- The Washington Times - Monday, June 9, 2003

Policy-makers are beginning to pay attention to what industries have called “the other energy crisis” — the critical U.S. shortage in natural gas. According to Energy Secretary Spencer Abraham, natural gas storage levels are at their lowest levels in almost three decades and 42 percent below their five-year average. Meanwhile, natural gas prices have reportedly gone up by up to 700 percent since 2000.

The situation is disconcerting. Americans consume more natural gas than any other fuel besides petroleum, and demand is expected to increase steadily. “Total demand for natural gas is expected to increase at an annual average rate of 1.8 percent … primarily because of rapid growth in demand for electricity generation,” according to the Energy Information Administration’s Annual Energy Outlook 2003. Yet, given low storage levels, an increased demand in energy caused by hot summer weather could cause a surge in prices, rocking on an already teetering economy.

One of the individuals most aware of the peril posed by the natural gas shortage is Federal Reserve Chairman Alan Greenspan. He is expected to testify today before the House Energy and Commerce Committee on the potential crisis. Last month, Mr. Greenspan told the Joint Economic Committee that he was surprised how little attention had been paid to the issue. He noted that importation facilities are limited, making domestic sources the best solution. However, while policy-makers have encouraged the use of natural gas, they have constrained access to it. Mr. Greenspan argued that the “contradictory federal policy” means “something has to give. And what is giving, of course, is price.”

According to Mr. Abraham, approximately 40 percent of U.S. natural gas resources are inaccessible thanks to stringent environmental regulations on the federal lands under which they exist. Yet, other environmental regulations favor the use of natural gas over other fuel sources, such as coal and gasoline.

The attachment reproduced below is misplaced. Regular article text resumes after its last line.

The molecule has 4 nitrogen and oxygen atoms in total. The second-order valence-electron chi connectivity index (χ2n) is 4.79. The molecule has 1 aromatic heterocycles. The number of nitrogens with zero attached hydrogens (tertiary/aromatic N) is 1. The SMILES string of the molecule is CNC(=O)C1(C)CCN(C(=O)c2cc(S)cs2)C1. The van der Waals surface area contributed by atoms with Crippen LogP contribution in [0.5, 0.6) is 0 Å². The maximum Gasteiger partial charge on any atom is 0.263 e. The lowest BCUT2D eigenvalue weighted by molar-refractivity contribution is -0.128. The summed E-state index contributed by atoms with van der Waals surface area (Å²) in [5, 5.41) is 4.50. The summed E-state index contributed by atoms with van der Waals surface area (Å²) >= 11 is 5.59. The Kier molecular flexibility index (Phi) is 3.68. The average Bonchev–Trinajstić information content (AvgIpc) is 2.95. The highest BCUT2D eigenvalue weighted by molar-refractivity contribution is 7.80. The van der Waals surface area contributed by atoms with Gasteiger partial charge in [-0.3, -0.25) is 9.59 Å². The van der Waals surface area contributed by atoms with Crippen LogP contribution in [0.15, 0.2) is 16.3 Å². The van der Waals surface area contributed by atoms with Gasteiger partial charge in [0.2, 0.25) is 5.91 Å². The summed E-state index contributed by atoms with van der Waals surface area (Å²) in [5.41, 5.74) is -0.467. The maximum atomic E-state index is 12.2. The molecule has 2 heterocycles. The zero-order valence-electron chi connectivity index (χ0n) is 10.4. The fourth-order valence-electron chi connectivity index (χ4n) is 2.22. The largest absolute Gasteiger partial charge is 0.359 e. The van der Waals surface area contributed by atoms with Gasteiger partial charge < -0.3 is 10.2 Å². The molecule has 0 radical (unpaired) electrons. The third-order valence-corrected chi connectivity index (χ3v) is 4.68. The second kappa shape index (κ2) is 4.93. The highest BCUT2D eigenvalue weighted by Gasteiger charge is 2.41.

In the long term, Alaska’s reserves could do a great deal to remedy the shortage. The state contains at least 35 trillion cubic feet of proven reserves of natural gas, and its federal lands could contain another 59.7 trillion cubic feet in undiscovered reserves, the mean estimate of the U.S. Geological Survey. However, since there is no natural gas pipeline to transport the fuel to the lower 48, the only Americans who benefit from those vast gas reserves are Alaskans.

Both the energy bill that passed through the House and the energy bill under consideration by the Senate have provisions for a natural gas pipeline. However, green politicians are expressing their usual alarm about the pipeline’s environmental impact, and others worry about its possible fiscal impact. Senate Budget Committee Chairman Don Nickles has expressed reservations about a provision in the Senate bill establishing a price floor for natural gas, under which government subsidies would kick in if prices fell below $1.35 per million British thermal units (natural gas prices are currently in the $5 to $6 range). Even if approved, the pipeline would take up to a decade to complete, and so, while it should be built, its construction offers little in the way of short-term relief.

Congressional passage of an energy bill still would provide part of the solution, since both bills contain provisions expediting the permitting process for new natural gas wells. On the executive side, Mr. Abraham has called for an emergency meeting of the National Petroleum Council to consult on the crisis.

Ultimately, the solution to the natural gas problem can, and should, largely be found on American shores. The natural gas reserves are in place to ameliorate the shortage, but it remains to be seen if policy-makers have the will to tap into them. If the future is like the past, environmental extremists in Congress will block the extraction and delivery of clean natural gas — even as they call for its greater use in other legislation.

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